Faith and Reason: May 2008 Archives

Schall on Rowland on Ratzinger

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James Schall, Jesuit professor at Georgetown and mightily prolific author (most recently of The Regensburg Lecture, has a brief review of Tracey Rowland's new book, Ratzinger's Faith, at First Principles, the excellent web journal of the Intercollegiate Studies Institute.

On almost every page of this book we find issues of the highest import. I will indicate a few in these comments. In his Regensburg Lecture (text in Appendix of this book), Benedict traced the history of western thought. It went back through the Old Testament. It pursued the affirmation: Deus Logos Est. The Apostles were in fact first directed toward Greece, the land of the philosophers, not to the lands of mystery. This turn, if we are to understand our universe, was providential, not accidental. But, as Rowland points out, granted this emphasis on reason, Benedict’s first encyclical is not Deus Logos Est, but Deus Caritas Est. This concentration on love, on agape (caritas), phila, and eros, was not intended to deny the Word, the Logos, but rather to emphasize the relation of “reason and love.” We do not love the act of loving, but what is, what is true.

Behind this emphasis on love, no doubt, is Benedict’s long-standing interest in Augustine, who reminded us that “two loves built two cities.” We have to be sure that what we love is loveable. This interest, as Rowland insists, is not to be seen as being anti-Thomistic. St. Thomas, after all, was one of the greatest readers of Augustine, ever. Rowland explains that Augustine’s famous maxim, that “faith seeks understanding,” establishes the interest of faith itself in philosophy and points us toward the “necessary prerequisite for the pursuit of understanding.” The pope wrote that “just as creation comes from reason and is reasonable, faith is, so to speak, the fulfillment of creation and thus the door to understanding.” In this context, Roland shows that Ratzinger not only wrote on Thomas from the beginning of his own studies, but has needed him to complete his own (Benedict’s) overall approach. That approach, as Rowland shows us, is harmonious with, and not antagonistic to, Augustine. In fact, Augustine may be the more useful in a post-modern, Nietzschean world.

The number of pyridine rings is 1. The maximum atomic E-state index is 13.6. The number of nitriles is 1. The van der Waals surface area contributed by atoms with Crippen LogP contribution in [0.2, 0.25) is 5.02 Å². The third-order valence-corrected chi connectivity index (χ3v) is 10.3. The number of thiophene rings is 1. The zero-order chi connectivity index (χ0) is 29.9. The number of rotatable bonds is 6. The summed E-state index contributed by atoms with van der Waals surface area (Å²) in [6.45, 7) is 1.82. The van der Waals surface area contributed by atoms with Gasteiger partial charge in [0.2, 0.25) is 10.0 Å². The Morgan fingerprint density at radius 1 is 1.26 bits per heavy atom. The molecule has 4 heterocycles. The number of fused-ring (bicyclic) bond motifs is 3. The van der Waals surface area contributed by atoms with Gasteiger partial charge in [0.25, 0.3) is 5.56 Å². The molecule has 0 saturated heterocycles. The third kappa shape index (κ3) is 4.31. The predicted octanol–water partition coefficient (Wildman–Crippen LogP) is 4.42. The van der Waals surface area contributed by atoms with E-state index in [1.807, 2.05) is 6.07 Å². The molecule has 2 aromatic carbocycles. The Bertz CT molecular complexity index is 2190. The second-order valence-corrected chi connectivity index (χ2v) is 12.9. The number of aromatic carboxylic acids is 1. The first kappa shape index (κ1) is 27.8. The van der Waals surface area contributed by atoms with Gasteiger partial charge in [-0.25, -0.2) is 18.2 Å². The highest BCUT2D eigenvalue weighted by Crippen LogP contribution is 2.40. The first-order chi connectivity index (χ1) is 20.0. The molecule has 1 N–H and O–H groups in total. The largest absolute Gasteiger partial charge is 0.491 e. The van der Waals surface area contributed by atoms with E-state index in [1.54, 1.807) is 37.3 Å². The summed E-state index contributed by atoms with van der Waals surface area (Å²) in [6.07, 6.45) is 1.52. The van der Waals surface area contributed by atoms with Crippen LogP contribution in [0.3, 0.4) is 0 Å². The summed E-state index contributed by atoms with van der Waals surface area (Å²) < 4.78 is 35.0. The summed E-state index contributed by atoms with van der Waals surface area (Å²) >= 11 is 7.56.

Later:

The final thing I would like to indicate about this excellent and readable book is that it finally addresses the central place of beauty in our lives. In many ways the real battles of our time occur over the liturgy and not over politics. “The emphasis given by Benedict to ‘an intellectual affirmation by which one understands the beauty and the organic structure of the faith’ means that the primary task of the church in this era is one of catechesis and healing rather than accommodation and assimilation.” It is the culture itself, as Rowland delineates in the second chapter of the book, that has embodied principles that lead to its death. We have already accommodated and assimilated; what is now needed is to heal and to purify.

Rowland remarks that “Ratzinger describes history as a whole as the struggle between love and the inability to love, between love and the refusal to love.” This too is something that begins in beauty, for it begins, as Plato taught us and as Augustine reaffirmed, in our very souls where we all must begin to see the reality and beauty of what is. Ratzinger’s Faith is the real introduction to what is most needed in our times. It understands both that Deus Logos Est and that Deus Caritas Est.

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This page is a archive of entries in the Faith and Reason category from May 2008.

Faith and Reason: May 2007 is the previous archive.

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